Penan is the only nomadic tribe left in Sarawak. They are found in Miri, Baram, Limbang, Tutoh and Belaga districts. Although they speak a language that is distinctly different from neighbouring tribes such as the Kenyah, Kayan or Kelabit, they are classified as the indigenous people collectively known as Orang Ulu. In comparison to other Orang Ulu, the Penan live and hunt in the forest, making use of animal skins for clothing and shelter.
Up until the 1950's, the majority of Penans were still nomads. From then on, through the urging of Christian missionaries as well as consistent state government programmes, today the majority of the 10,000 Penans in Sarawak live in permanent settlements in longhouse-type villages. Only less than 500 continue to lead a nomadic lifestyle.
Now many live on the fringes of the rainforest where they cultivate rice and vegetables, supplementing their diet with forest animals. The Penan do not take more from the jungle than they need - they have a word for it, "molong", so their lifestyle does not pose a strain on the forest they live in. Theirs is a society where possessions are shared. However, today the nomadic lifestyle of the Penan is under the threat of logging. International publicity of their plight has made them one of the best known tribes in Sarawak, and this has somewhat reduced the in-roads by logging into their turf.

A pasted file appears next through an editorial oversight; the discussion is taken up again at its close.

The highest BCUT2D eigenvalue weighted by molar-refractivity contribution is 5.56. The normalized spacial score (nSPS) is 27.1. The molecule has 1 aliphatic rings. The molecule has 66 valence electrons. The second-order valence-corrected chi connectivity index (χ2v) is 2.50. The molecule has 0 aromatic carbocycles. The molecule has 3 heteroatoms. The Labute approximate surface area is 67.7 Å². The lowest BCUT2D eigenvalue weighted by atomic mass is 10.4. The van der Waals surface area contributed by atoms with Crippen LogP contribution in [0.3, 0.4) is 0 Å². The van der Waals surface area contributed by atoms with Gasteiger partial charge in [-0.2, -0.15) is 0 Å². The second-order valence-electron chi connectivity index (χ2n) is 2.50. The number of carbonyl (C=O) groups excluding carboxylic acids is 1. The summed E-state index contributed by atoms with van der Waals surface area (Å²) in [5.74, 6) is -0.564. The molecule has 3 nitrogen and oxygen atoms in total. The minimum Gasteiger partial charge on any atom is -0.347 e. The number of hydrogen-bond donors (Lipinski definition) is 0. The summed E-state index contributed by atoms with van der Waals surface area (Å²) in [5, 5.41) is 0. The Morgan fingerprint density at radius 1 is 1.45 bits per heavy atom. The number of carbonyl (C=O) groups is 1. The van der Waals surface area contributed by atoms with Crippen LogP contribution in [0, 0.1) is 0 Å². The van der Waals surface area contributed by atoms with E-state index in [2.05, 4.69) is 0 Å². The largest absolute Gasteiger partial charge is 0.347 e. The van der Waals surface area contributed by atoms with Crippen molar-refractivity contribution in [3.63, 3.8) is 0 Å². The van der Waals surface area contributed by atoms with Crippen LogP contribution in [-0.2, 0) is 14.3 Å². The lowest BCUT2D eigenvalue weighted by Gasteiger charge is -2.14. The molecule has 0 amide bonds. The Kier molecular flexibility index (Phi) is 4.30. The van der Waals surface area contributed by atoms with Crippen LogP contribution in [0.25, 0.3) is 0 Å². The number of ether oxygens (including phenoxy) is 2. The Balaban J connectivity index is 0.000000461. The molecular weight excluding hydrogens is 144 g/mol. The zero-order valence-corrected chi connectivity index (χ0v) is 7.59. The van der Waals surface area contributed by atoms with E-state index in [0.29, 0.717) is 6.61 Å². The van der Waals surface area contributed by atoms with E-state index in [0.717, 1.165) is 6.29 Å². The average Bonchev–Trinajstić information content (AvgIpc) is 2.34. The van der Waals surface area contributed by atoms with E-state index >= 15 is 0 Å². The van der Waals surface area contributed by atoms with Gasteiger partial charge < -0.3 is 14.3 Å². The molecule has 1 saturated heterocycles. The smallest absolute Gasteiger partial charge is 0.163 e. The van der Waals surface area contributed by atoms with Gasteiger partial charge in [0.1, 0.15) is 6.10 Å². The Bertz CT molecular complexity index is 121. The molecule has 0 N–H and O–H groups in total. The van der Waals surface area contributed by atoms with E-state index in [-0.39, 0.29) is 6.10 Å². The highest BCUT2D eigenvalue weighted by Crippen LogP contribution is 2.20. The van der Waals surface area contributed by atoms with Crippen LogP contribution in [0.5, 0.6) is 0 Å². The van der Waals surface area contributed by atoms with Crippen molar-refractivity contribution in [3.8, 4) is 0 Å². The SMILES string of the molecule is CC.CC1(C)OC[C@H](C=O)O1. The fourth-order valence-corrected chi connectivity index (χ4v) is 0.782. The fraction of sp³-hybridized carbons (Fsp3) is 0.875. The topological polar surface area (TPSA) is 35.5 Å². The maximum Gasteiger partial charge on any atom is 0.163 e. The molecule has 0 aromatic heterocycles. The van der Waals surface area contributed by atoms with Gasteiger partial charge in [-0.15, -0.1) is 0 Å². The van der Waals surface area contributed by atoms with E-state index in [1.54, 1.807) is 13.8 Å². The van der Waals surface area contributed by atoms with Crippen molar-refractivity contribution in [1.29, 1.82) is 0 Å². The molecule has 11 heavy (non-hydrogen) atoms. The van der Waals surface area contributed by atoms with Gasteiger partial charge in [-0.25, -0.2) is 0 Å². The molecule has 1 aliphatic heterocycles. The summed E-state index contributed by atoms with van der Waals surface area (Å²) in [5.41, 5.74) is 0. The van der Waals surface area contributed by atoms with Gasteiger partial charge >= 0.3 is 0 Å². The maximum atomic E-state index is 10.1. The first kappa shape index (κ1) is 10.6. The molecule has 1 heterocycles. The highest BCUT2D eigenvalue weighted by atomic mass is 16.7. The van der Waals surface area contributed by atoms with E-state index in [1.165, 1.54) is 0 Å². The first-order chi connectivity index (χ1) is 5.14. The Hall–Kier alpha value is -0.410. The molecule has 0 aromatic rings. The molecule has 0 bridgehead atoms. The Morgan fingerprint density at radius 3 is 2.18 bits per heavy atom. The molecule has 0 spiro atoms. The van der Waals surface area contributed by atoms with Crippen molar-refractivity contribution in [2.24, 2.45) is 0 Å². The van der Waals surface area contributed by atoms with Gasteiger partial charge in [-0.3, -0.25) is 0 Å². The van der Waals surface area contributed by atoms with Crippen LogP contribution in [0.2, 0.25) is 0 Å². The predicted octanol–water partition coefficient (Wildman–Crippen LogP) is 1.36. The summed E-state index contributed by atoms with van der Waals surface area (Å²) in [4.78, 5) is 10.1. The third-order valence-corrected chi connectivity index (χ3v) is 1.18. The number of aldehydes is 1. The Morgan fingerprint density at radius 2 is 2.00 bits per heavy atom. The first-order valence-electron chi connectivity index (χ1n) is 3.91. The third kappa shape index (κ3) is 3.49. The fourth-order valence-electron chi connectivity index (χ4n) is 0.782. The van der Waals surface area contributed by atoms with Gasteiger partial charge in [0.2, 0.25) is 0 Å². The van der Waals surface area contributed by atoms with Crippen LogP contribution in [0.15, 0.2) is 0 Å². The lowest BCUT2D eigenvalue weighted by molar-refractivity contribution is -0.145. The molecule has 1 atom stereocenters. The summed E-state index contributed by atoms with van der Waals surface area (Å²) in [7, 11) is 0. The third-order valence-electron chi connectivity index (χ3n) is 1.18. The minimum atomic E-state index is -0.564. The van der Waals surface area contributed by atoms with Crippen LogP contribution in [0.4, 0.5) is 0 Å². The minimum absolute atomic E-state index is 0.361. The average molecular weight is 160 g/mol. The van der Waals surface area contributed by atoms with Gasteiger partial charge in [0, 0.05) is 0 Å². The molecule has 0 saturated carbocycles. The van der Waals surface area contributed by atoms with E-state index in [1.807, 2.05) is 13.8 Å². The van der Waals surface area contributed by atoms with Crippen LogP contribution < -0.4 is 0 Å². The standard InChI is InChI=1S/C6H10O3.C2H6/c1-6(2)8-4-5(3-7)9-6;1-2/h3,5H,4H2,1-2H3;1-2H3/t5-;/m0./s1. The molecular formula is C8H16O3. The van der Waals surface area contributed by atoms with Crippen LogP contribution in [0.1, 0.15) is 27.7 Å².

Penan Tribesman, Sarawak Cultural Village (2 October 2004)
© Timothy Tye using this photo